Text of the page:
Step 3. Provide the cache configuration. Amazon Elasticache for Redis is automatically detected. You may use the other cache options. If you have no cache infrastructure, testing can be done using the local cache, but note that invalidation information will not be shared across multiple application nodes:
Step 4. The next window provides settings on logging and the use of a proxy. If the database is to be used as a proxy (e.g. MySQL, PostgreSQL), then Enable Proxy should be checked and a proxy port chosen. The localhost option should also be unselected if using a proxy on another instance other than the application using the proxy is hosted on. For the management server to start the proxy on it’s own, select the management server proxy option, otherwise install the proxy manually.
Step 5. Summary screen
Step 6. After clicking next, the system provides a summary of instructions.
Once Submit is selected, the configuration is updated. On the demo system, guest users will receive a warning indicating they cannot update the server configuration. Browsing the configuration tabs provides info on how the system works.
Step 7. The Virtual Databases tab provides connection info for the application. In this case, the application will access via the MySQL proxy on localhost. If using your own instance, make any changes to this information and click Commit to finalize the configuration.
Cache settings can also be changed on the VDB tab as well:
Step 8. The Data Sources tab provides the database connection settings such as connection pooling, load balancing, automated failover, and query routing (read/write split). If using your own instance, make any changes to this information and click Commit to finalize the database configuration.
Step 9. The Rules tab controls how queries are cached, routed, and transformed. The default rules configured is to cache all traffic not in transactions, forward selected traffic to a read-only source, and log query traffic. Users can dynamically change rules without restarting the application or database. Information on how the rules are configured are available by clicking on the Help button. If using your own instance, make any changes to this information and click Commit to finalize the rule configuration.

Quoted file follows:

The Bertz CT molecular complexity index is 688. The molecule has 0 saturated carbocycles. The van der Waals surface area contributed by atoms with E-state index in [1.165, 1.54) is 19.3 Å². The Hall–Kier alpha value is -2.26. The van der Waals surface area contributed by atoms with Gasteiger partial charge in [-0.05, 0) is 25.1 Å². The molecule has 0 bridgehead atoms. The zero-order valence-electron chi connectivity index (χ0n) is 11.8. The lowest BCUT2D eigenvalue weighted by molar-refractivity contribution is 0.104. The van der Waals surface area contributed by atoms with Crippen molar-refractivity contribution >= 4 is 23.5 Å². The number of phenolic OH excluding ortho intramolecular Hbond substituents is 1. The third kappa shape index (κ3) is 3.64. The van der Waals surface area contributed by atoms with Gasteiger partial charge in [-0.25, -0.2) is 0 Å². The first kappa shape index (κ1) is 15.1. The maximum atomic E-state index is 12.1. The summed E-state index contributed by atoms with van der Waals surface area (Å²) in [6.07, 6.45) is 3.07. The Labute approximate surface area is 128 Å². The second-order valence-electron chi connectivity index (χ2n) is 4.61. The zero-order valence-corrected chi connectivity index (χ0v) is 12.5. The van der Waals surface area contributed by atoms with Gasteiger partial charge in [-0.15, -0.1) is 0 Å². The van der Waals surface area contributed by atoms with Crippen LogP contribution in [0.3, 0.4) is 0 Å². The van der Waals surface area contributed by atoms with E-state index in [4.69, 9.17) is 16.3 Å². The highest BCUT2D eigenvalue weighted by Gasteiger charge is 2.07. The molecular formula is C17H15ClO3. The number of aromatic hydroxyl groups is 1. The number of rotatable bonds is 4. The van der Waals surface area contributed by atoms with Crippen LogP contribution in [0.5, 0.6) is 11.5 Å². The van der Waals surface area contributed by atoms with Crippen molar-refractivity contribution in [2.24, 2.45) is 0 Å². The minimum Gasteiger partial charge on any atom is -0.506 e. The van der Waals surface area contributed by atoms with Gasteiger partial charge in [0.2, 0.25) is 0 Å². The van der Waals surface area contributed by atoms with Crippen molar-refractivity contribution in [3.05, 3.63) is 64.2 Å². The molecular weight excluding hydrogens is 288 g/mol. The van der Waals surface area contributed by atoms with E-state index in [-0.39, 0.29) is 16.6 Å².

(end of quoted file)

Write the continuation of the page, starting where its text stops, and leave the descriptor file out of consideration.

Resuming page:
Step 10. To connect the application to the Heimdall Database Proxy, just change the database configuration to match the Heimdall database proxy. The existing MySQL configuration in WordPress was changed to 127.0.0.1:3306. This change is usually straightforward, but is specific to your application. Details on the URL to use for the Heimdall JDBC Driver are in the JDBC section of the Virtual Database, or for the proxy, in the Proxy Configuration section.

Step 11. The dashboard provides information on query traffic and server performance for a WordPress application. Notice:

  • Average query time from cache is 50 microseconds compared to 1000 microseconds from the database.
  • Performance boost of over 20 times!
  • 90% cache hit rate: The load on the database is reduced significantly allowing for more users to be supported on the same database infrastructure.
There were no changes to the application besides the database URL/host+port change – no coding or database system changes were required.
Conclusion
Heimdall Data automates caching for Amazon Elasticache. Configuration is simple requiring zero disruption to the application or Amazon RDS. Users will experience up to 5x improvement in performance and scale. Heimdall is available as a free trial on the Amazon Marketplace or downloaded at the Heimdall Data website.
Note: Please test scripts in Non Prod before trying in Production.